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RE: Semantics [was: Re: Well-formed (was: Re: F2F Proposed Resolutions Draft Updates)]

From: Gregg Vanderheiden <gv@trace.wisc.edu>
Date: Sat, 18 Jun 2005 16:14:15 -0500
To: "'Joe Clark'" <joeclark@joeclark.org>, "'WAI-GL'" <w3c-wai-gl@w3.org>
Message-Id: <20050618211412.E6BC060C15B@m18.spamarrest.com>

Interesting post.

>OK, so let me understand this: The Working Group is contemplating 
>issuing a vague and counterfactual guideline based on one person's 
>blog posting, 

There was not based on a Blog posting. It was pointed out that we wanted all
structured markup languages to be well formed - and the easiest way to say
that was to reference SGML since they are all from that family.  I still see
some clean up needed on this one - but it was a first pass at getting at
what we reached consensus on doing. 

> but is prepared to argue for hours that concepts like "structural" 
> and "semantic" are undefined (or the opposite, already defined),
> even after a mountain of published evidence to the contrary is provided?

We use structural all over the place.  I don't understand this part of the
comment. 

We don't use semantic because it is used to mean both document semantics and
verbal semantics.  Even the list of experts that you queried and posted to
the maillist say that both uses are legitimate.  To avoid confusion we have
tried to avoid using document semantics - that is true.   We also avoid
using many other terms that can cause confusion.   All of the words removed
or rejected were proposed by other members and many words of the chairs have
been not accepted. 

>I guess this is again about who makes a proposal rather than the 
>content of the proposal. Content (or even making basic sense) never 
>seems to be a barrier for some guideline proponents.

This is a recurring theme in your posts that seems to imply that your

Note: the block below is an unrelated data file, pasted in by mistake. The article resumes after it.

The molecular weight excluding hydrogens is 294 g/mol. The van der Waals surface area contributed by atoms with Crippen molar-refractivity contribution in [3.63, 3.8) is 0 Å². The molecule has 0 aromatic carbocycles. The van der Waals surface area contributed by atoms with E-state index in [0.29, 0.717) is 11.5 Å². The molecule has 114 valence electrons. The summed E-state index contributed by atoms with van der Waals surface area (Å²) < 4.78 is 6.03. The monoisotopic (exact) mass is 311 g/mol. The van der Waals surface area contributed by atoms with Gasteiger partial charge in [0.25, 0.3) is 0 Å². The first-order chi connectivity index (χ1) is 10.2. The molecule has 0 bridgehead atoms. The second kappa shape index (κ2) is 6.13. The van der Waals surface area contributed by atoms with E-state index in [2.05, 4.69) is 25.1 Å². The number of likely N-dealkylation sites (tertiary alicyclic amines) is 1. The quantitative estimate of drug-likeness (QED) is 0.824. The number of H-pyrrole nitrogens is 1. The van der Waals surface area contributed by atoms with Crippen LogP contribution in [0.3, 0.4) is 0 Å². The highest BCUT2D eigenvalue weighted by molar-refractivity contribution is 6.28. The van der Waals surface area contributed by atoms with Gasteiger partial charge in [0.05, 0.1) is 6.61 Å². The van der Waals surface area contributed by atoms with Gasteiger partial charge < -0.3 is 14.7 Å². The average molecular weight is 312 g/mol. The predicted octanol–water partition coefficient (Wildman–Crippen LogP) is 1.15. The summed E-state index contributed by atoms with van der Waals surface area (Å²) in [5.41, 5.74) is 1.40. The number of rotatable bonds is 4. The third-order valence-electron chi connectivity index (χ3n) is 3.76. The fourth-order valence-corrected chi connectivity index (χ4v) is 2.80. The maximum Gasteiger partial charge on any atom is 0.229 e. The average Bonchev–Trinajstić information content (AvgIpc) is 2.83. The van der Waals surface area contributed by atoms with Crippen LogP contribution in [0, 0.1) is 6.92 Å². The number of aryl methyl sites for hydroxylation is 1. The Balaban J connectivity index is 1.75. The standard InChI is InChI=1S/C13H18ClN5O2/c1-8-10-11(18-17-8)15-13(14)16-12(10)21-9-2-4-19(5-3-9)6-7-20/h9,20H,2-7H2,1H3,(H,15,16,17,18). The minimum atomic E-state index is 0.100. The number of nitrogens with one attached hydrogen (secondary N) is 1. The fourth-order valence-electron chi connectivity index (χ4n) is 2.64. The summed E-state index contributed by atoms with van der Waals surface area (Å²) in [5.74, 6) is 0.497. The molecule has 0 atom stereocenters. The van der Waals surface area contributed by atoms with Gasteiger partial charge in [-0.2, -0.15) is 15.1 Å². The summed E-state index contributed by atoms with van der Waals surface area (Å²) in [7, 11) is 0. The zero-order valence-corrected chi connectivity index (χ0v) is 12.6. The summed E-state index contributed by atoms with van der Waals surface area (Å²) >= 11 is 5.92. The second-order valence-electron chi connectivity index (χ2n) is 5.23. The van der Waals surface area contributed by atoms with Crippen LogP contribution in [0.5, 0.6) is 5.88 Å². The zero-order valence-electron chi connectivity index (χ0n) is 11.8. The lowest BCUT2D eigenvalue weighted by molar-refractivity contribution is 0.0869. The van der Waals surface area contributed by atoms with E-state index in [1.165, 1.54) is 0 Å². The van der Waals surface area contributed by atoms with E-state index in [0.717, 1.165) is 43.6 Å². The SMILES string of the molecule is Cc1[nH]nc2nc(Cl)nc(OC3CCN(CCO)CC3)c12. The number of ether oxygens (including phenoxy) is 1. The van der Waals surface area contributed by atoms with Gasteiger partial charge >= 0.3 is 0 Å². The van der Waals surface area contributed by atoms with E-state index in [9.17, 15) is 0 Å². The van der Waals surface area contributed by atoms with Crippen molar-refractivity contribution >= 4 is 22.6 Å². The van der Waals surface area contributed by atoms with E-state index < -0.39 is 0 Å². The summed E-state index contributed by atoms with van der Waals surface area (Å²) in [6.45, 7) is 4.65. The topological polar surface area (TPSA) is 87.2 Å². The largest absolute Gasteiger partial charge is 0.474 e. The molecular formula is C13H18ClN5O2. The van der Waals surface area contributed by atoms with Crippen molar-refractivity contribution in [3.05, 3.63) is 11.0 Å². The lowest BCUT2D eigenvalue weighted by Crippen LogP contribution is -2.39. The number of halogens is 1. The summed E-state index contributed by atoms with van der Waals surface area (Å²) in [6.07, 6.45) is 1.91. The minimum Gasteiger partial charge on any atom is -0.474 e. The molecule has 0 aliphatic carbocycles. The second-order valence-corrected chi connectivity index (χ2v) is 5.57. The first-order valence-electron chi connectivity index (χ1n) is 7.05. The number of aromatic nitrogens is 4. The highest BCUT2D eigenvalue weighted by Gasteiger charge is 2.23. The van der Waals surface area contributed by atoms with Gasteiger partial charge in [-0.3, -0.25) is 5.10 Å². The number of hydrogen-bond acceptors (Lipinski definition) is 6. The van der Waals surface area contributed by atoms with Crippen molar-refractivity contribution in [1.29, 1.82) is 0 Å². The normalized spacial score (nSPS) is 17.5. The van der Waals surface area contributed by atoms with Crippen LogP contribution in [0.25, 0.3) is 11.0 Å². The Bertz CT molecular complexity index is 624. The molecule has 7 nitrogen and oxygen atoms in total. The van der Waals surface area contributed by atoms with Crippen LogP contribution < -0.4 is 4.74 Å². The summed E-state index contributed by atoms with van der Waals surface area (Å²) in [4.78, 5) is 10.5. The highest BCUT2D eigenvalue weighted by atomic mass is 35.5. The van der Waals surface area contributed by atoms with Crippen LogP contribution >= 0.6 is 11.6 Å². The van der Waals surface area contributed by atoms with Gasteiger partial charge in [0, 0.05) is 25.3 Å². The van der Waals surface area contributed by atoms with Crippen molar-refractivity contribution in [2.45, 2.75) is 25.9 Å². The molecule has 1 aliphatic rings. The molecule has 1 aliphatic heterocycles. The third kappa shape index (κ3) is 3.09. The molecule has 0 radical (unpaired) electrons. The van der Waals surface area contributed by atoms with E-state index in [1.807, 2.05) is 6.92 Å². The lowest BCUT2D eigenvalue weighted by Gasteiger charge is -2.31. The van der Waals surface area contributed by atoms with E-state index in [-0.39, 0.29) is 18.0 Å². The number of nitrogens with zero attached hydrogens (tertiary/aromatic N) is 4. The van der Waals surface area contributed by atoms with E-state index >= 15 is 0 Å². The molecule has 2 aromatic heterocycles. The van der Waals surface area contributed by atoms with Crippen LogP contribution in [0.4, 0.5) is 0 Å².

comments are "not accepted" more than other peoples'.   This simply is not
true.   Everyone has a hard time finding the right words.  And everyone's
posts get commented on and edited and revised and commented on and revised
before we get something we use.   Occasionally someone posts something first
time that we can use but it is rare (and delightful).  Both of the co-chairs
have had many many more things rewritten or not accepted than you.  Many
times as many things.    There is no filter for particular people's input.  

Those submissions that have the best success rate are those that look at the
problems from all points of view and try to take all the different sides
into account. 

Also - different people, coming from different directions, have different
ideas as to what is right.  The consensus building process is not one of
just arguing one's point - but of trying to find wording that addresses the
concerns of all the different factions as best we can.  That is the nature
of consensus. 

It drives me crazy sometimes - and is hard sometimes.   But it is what
consensus standards are -  and when they will be used in policy areas (as
this one will undoubtedly be after it is released) it is a much different
animal than a technical standard -  and ends up with many different dynamics
and rules it must follow. 

Thanks for your input and comments Joe.   But if you can turn down the
rhetoric I would help a lot.  We value the technical part of your posts.
Always have.   Don't always agree and you aren't always right.  But you very
often are, at least on the technical aspects, and it is valuable input.
Please listen to others' too though - and remember that this isn't all just
technical issues.  There is a lot of effort going into writing these so that
they will work with humans - and often not deeply technical humans - who
will use them in a number of ways.   We need to address these issues as well
as the technical ones. 

I don't think the guidelines look like what any one of us on the working
group would write.   Everyone would like to write them to look different.
But they do look like what the group has reached consensus on.  And contrary
to your apparent belief, there are a lot of good and knowledgeable people in
the group.   And they represent and consult with many more.  But they must
also work within their constraints. 

Stay with it.  But listen to hear what other's concerns and constraints are.
Sometimes it's hard.  Sometimes very hard - to find wording that all can
agree to - and that will survive all the outside forces. 


Thanks 

Gregg
Received on Saturday, 18 June 2005 21:14:18 UTC

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